The care and feeding of Robert Covington’s jump shot begins about an hour before each 76ers game, when the fifth-year forward takes to the court with assistant coach Lloyd Pierce.

With Pierce alternately feeding him passes as they would come from the point, the post and via dribble handoff, Covington fires three-pointers from all over the arc — left corner, left wing, top of the circle, right wing, right corner. And back again.

The entire exercise takes maybe 15 minutes, as around him the stands within the Wells Fargo Center begin to fill. Opposing players are usually going about their business at the other end of the court, and other Sixers (usually JJ Redick) filter out of the locker room. Some sort of pregame entertainment is often going on at midcourt. One night earlier this season, it was the Villanova dance team. Another it was a half-dozen schoolgirls, lining up and singing.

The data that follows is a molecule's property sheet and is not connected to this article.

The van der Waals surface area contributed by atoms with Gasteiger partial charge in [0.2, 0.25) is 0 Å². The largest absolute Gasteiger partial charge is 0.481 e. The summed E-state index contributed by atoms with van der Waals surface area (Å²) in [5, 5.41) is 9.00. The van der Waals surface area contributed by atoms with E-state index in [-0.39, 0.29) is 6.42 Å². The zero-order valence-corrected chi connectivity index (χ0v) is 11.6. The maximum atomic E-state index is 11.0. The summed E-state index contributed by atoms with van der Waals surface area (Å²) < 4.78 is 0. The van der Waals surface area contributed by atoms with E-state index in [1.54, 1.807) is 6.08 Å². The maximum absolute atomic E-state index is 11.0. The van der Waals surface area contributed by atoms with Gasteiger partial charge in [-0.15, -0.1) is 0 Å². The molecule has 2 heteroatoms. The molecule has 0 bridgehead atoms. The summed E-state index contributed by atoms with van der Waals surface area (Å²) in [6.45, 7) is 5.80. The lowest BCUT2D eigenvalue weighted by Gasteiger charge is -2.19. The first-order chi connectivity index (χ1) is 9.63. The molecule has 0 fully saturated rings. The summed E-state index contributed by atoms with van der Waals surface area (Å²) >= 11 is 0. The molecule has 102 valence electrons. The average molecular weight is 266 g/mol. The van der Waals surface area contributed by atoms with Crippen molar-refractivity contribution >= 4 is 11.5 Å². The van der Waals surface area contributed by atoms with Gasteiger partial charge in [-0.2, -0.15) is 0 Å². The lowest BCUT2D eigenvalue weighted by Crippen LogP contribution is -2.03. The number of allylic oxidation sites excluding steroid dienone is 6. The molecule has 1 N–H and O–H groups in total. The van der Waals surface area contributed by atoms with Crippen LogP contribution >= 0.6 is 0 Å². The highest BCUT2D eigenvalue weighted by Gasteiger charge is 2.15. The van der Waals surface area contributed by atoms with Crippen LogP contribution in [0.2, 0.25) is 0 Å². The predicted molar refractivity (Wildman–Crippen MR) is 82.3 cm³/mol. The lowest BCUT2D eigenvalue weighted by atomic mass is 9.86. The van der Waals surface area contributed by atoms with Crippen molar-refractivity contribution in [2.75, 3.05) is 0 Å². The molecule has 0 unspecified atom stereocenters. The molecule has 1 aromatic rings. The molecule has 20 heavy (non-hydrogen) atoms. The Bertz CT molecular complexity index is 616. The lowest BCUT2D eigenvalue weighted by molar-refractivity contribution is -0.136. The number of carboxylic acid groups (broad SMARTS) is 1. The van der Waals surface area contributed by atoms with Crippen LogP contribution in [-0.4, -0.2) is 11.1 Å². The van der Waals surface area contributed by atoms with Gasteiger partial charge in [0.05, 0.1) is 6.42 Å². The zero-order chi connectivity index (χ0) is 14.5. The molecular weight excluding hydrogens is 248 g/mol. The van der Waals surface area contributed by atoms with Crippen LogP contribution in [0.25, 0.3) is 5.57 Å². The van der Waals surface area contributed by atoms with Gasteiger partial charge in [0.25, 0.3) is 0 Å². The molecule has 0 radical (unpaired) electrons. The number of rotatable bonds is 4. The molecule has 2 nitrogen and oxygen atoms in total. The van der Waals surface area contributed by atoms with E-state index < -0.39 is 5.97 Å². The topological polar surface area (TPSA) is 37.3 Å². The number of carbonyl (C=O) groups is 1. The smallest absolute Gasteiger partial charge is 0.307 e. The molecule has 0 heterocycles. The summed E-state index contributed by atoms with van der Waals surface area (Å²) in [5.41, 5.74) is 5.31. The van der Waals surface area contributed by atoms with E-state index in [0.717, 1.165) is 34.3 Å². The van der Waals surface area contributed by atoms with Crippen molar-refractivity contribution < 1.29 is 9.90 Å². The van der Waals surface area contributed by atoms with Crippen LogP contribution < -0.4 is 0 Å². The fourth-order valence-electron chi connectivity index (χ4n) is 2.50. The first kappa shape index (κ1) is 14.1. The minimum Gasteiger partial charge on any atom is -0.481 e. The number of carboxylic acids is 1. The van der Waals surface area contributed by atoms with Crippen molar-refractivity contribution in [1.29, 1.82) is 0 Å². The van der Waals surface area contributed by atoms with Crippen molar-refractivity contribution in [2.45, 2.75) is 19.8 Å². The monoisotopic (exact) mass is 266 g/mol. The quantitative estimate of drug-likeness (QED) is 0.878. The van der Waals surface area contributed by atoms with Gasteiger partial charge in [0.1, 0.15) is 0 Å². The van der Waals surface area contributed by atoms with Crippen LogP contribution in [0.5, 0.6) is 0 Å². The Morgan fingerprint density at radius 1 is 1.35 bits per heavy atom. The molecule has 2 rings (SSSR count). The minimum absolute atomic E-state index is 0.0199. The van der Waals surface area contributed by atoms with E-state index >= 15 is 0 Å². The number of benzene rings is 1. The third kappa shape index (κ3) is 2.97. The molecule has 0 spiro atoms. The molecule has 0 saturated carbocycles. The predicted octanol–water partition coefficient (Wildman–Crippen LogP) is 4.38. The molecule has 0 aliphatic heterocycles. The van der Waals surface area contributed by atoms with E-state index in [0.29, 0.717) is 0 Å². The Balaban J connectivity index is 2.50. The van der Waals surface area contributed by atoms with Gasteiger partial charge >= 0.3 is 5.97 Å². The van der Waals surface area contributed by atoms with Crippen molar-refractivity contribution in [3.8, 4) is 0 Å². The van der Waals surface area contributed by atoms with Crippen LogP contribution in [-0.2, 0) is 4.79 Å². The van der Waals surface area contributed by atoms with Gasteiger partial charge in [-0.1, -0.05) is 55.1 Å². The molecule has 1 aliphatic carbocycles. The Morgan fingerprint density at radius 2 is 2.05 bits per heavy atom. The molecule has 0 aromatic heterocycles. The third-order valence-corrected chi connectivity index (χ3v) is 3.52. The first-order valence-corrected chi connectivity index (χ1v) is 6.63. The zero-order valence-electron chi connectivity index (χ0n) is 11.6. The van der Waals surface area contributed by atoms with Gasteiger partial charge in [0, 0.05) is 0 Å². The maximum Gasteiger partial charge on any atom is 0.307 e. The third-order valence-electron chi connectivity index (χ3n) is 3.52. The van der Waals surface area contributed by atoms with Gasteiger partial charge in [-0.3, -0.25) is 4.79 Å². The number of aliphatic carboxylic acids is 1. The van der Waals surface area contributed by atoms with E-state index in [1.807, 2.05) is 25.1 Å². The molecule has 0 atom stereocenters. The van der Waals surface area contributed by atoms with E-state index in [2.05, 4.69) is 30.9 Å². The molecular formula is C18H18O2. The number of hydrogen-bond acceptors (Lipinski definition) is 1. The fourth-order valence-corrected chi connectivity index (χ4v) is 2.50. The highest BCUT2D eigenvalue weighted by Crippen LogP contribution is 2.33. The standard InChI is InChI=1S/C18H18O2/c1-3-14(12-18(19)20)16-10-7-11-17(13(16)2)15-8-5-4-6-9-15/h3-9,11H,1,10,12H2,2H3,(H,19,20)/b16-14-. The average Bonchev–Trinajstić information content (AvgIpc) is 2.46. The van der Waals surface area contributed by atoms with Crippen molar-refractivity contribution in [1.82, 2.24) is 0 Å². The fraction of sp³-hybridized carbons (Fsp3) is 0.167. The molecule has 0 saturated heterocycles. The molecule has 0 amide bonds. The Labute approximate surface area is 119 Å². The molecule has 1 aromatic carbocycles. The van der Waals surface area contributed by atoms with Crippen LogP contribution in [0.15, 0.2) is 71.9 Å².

Covington seems to notice only Pierce, the ball and the basket.

And that jumper — just a lovely thing.

“Great rotation, great air time, almost too much arc,” Sixers coach Brett Brown said.

The arc of his career has not always been so neat and clean — not when you consider he was undrafted in 2013, under-recruited four years before that (he wound up at Tennessee State) and unable to so much as make his middle school team several years before that.